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Race Baiting

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New York Post

First it was Gov. Paterson. Now the dean of New York's congressional delegation has played the race card -- and just as the governor did, he's using President Obama to do it. Rep. Charles Rangel said Tuesday that "bias" and "prejudice" toward Obama are fueling opposition to health-care reform. Those incendiary comments came on the heels of Paterson's controversial comments about race that also mentioned the nation's first black president. "Some Americans have not gotten over the fact that Obama is president of the United States. They go to sleep wondering, 'How did this happen?' " Rangel (D-Manhattan) said Tuesday. Speaking at a health-care forum in Washington Heights, Rangel said that when critics complain that Obama is "trying to interfere" with their lives by pushing for health-care reform, "then you know there's just a misunderstanding, a bias, a prejudice, an emotional feeling."

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The Smoking Argus

During a town hall held at the Ward African Methodist Episcopal Church this past Thursday, California Congressional Representative Diane Watson (CA) continued the standard rebuttal to critics of President Obama’s health care overhaul, charging them as “racist”. At the onset of the Congressional recess and the now infamous town hall meetings, Supporters of government intervention into health care originally attempted to dismiss opposition as a staged grassroots effort funded by lobbyists and Political Action Committees (PAC’s) from the insurance industry. Consequently, after support for President Obama’s plan continued to erode with news of a secret $80 Billion deal brokered by President Obama and top pharmaceutical lobbyist, Bill Tauzin, Congressional supporters of the President’s plan such as Speaker of the House Nancy Pelosi (CA) changed strategies and began an attempt to label opponents to government health care as Nazis and “brownshirts”. Representative Diane Watson however, opte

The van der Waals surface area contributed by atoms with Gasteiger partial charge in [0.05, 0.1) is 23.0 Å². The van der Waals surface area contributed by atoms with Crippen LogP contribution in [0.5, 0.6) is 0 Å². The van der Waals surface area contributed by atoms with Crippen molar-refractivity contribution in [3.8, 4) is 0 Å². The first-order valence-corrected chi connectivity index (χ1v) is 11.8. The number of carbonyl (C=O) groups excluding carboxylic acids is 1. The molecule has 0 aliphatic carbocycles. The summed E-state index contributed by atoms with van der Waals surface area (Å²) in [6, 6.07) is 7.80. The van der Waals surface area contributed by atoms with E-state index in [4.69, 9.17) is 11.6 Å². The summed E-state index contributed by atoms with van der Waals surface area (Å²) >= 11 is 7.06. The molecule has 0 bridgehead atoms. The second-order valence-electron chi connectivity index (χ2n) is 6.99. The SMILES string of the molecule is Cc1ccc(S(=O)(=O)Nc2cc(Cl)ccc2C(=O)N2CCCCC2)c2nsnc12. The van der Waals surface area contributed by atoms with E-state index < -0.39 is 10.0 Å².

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Huffington Post

"Whites are people too" is the title of a YouTube video making the rounds on the Internet. A lot of stuff is happening in the world of race relations and little of it points towards a post-racial society. Fox commentator Glenn Beck has been targeted by groups demanding his removal for having had the gall to call President Obama a racist who hates white people. Beck is steadily losing advertisers, but his viewers seem to be sticking with him. Undoubtedly, there are white Americans who agree with Beck and will cite as evidence Obama's long-term membership in Reverend Jeremiah Wright's ethnocentric Church, his Administration dropping charges against members of the New Black Panther Party suspected of intimidating white Philadelphia voters, and his nomination of Sonia Sotomayor to the U.S. Supreme Court.

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ABC

During the presidential campaign, Barack Obama’s supporters promised that his election would allow America to “transcend race." Among the headlines: The Boston Globe: "Obama shows an ability to transcend race” The Atlanta Journal-Constitution: “Obama's success suggests we can transcend race” But of course that hasn’t happened. Jonah Goldberg writes: It was Obama’s supporters who hinted, teased, promised, and prophesied that Obama would help America “transcend race.” But now, it is they who shrink from their own promised land… From Day 1, Obama’s supporters have tirelessly cultivated the idea that anything inconvenient for the first black president just might be terribly, terribly racist. Goldberg has plenty of examples: For instance, actress Janeane Garofalo summed up the tea parties thusly: “This is about hating a black man in the White House. This is racism straight up.”

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Reason

Do the noisy protests directed at President Barack Obama's health care plan reveal something uniquely sinister about the American right? A surprising number of liberal pundits seem to think so. "Let's be honest with ourselves," progressive blogger Josh Marshall declared, "the American right has a deep-seated problem with political violence....The ideological pattern is clear going back at least thirty years and arguably far longer." Chip Berlet, a senior researcher at the liberal think tank Political Research Associates, went even further than that, telling New America Media: "For over 100 years—more like 150, you've had these movements, and they came out of the Civil War. It is a backlash against social liberalism and it's rooted in libertarian support for unregulated capitalism and white people holding onto power, and, if they see themselves losing it, trying to get it back." Now, it's certainly true that the United States has

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